When braking for a turn, the important parts to consider are a smooth, quick initial application of the brakes to maximum stopping force, constant brake pressure and deceleration through the braking zone, and a smooth release of the brakes entering the corner. These parameters can be evaluated by looking at brake pressure and/or actual deceleration using data acquisition.
When it comes to cornering we generally look to lateral acceleration as a measure of performance. The required rider input, and an easy way to visualize lateral acceleration, is through lean angle - for more lateral acceleration (and cornering speed) you must have a greater lean angle.
There are several aspects of a typical turn to consider. Entering the corner, lean angle should go smoothly from vertical (zero degrees) to maximum lean. Here we are not looking for a quick transition; the rider must add lean angle as the brakes are released entering the corner, and how quickly this happens depends on a number of factors.
In the middle of a long, sweeping corner, lean angle should remain as constant as possible at a maximum value - you should aim to not lift the bike from maximum lean at all until the exit of the turn.
At the exit of a corner, we are again looking for a smooth transition from maximum lean to vertical as the power is applied; again, how quickly lean angle changes here depends on how quickly the rider wants to apply the power and, in many cases, simply the rider's style.
In a chicane, the transition from side to side - referred to by roll rate - is ideally as quick as possible; on flat pavement, roll rate is typically 60 degrees per second or better.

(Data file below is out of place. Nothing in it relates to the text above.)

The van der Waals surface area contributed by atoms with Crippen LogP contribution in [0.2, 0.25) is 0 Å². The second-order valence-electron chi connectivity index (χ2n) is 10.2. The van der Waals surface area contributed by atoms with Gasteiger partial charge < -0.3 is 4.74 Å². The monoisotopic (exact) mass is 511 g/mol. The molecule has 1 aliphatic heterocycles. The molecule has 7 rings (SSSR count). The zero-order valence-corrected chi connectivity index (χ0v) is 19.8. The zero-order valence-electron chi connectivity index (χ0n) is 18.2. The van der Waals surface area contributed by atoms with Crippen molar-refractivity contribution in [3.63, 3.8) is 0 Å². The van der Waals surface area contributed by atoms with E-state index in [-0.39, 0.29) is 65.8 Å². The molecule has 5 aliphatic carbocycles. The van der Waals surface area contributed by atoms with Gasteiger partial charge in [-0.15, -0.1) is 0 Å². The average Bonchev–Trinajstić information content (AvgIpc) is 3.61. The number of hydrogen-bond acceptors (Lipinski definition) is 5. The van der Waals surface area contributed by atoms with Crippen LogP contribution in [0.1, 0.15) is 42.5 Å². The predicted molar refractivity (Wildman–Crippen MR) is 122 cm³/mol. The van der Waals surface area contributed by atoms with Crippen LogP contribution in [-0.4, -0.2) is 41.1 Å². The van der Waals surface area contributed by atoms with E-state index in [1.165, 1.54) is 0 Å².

The graph shows data for a rider through a left/right/left chicane; the black trace is speed with labels on the left, and the red trace is lean angle with labels on the right. As the rider enters the chicane at about the 7200-foot mark, lean angle increases to about 50 degrees. As the rider transitions from left to right at approximately 7800 feet, lean angle quickly goes to zero and back to approximately 45 degrees. At approximately 8200 feet, another dip in the lean angle to zero and back to 45 degrees as the rider makes the second transition.
Note the important aspects as discussed: a smooth transition from vertical to full lean entering the chicane; a fairly constant lean angle through each turn; and a smooth transition from full lean to vertical at the exit. At each transition in the chicane, lean angle goes from maximum to zero and back to maximum smoothly and quickly.
This data is for an experienced rider but does show some details that could be improved. Ideally, the tops of the lean angle "humps" in the first two parts of the chicane would be slightly flatter across the top. Maximum lean angle in the first part of the chicane is 50 degrees but in the second and third part only reaches 43 and 46 degrees respectively. Why the difference? It could be camber or elevation changes through the chicane, but it is also typical that many riders simply don't make it to maximum lean in transitions such as these - an oversight easily corrected once pointed out.
Roll-rate data shows how quickly the rider makes those transitions and also how constant maximum lean angle is held through long, sweeping turns. This can be calculated from lean angle or measured directly using an appropriately oriented gyro sensor. That said, it is not necessary to have an elaborate data system with a lean angle sensor or gyro to evaluate this aspect of your own riding. Many GPS-based lap timers provide lateral acceleration, from which an approximation of lean angle can be calculated and the roll rate derived.